Ocwen is in a hurry to put the matter in its rearview mirror because it’s preventing the company from completing its purchase of $39 billion in mortgage servicing rights from Wells Fargo.
Read the original article in National Mortgage News.
October 29th, 2014 at 8:37am
Mark Nagy Atalla, a defendant in an a 2013 action by the Federal Trade Commission, has been ordered by a federal district court in Southern California to pay almost $515,000. The FTC brought its complaint against Atalla, alleging that he and his two companies violated the FTC Act and the Mortgage Assistance Relief Services Rule (also known as the MARS Rule or Regulation O) by promising to lower homeowners’ mortgage payments in exchange for change and advance fee that reached as high as $4,495.
“The court’s order in this case makes a very clear point,” said Jessica Rich, Director of the FTC’s Bureau of Consumer Protection. “When you sign a settlement order with the Federal Trade Commission, you’d better be up-front about your assets. If you’re not, we won’t hesitate to collect suspended monetary judgments.”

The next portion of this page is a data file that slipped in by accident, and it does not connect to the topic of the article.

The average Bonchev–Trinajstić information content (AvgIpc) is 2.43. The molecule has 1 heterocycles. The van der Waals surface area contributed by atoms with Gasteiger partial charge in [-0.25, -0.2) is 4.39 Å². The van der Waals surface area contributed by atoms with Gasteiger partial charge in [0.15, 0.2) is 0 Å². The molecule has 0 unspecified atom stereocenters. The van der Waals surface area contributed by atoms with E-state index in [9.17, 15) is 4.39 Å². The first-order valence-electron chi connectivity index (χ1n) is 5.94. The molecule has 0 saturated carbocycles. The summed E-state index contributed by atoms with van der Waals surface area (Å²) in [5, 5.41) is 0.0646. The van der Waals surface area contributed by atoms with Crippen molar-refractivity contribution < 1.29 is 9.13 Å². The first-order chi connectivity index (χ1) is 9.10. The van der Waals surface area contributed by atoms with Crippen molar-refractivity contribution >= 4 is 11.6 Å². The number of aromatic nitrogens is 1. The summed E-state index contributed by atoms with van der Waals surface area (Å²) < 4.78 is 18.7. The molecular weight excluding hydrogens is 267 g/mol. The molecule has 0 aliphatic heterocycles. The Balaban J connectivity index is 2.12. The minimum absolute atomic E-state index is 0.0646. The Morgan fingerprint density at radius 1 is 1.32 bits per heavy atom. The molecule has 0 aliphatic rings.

Attala is also banned from future work in the debt relief and mortgage relief businesses.
Read the original article on the Federal Trade Commission website.
September 30th, 2014 at 10:32am
Four people have been sentenced to federal prison for scheming to victimizing homeowners in foreclosure.
U.S. District Judge William B. Shubb sentenced Jesse Wheeler, 37, of Roseville to three years; Jewel Hinkles, aka Cydney Sanchez, 64, of Los Angeles to five years; Cynthia Corn, 61, of Oakland to two and a half years; and Brent Medearis, 48, of Modesto to one year and 10 months in prison.
Evidence presented by the U.S. Attorney for the Eastern District of California showed that Jewel Hinkles was the founder and general manager of Horizon Property Holdings LLC in Beverly Hills. From 2008 through 2010, she offered programs called “Save My Home” or “Homesaver” that promised homeowners she would save their homes and reduce the principal on their mortgages (loan modifications scams).